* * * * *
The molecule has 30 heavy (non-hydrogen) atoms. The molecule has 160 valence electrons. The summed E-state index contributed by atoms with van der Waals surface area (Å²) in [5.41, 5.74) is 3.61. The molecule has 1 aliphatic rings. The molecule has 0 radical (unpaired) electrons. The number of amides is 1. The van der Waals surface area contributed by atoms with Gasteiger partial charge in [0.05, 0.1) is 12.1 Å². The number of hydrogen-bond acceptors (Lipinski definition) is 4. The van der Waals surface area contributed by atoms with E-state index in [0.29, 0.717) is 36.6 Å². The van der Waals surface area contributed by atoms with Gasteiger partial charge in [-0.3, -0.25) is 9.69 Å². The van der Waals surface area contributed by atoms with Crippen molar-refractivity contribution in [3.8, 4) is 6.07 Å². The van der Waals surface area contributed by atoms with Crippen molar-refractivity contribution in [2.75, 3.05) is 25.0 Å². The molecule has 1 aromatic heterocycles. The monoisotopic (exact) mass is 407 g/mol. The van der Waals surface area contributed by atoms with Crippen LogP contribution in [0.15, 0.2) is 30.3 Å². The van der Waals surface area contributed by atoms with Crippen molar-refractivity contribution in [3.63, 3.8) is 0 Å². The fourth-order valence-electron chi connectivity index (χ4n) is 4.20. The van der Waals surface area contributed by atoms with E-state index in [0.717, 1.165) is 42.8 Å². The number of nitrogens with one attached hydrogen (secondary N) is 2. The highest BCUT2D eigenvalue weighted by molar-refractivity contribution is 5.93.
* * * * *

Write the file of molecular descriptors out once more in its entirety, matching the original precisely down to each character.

The molecule has 30 heavy (non-hydrogen) atoms. The molecule has 160 valence electrons. The summed E-state index contributed by atoms with van der Waals surface area (Å²) in [5.41, 5.74) is 3.61. The molecule has 1 aliphatic rings. The molecule has 0 radical (unpaired) electrons. The number of amides is 1. The van der Waals surface area contributed by atoms with Gasteiger partial charge in [0.05, 0.1) is 12.1 Å². The number of hydrogen-bond acceptors (Lipinski definition) is 4. The van der Waals surface area contributed by atoms with E-state index in [0.29, 0.717) is 36.6 Å². The van der Waals surface area contributed by atoms with Gasteiger partial charge in [-0.3, -0.25) is 9.69 Å². The van der Waals surface area contributed by atoms with Crippen molar-refractivity contribution in [3.8, 4) is 6.07 Å². The van der Waals surface area contributed by atoms with Crippen molar-refractivity contribution in [2.75, 3.05) is 25.0 Å². The molecule has 1 aromatic heterocycles. The monoisotopic (exact) mass is 407 g/mol. The van der Waals surface area contributed by atoms with Crippen LogP contribution in [0.15, 0.2) is 30.3 Å². The van der Waals surface area contributed by atoms with Crippen molar-refractivity contribution in [3.63, 3.8) is 0 Å². The fourth-order valence-electron chi connectivity index (χ4n) is 4.20. The van der Waals surface area contributed by atoms with E-state index in [0.717, 1.165) is 42.8 Å². The number of nitrogens with one attached hydrogen (secondary N) is 2. The highest BCUT2D eigenvalue weighted by molar-refractivity contribution is 5.93.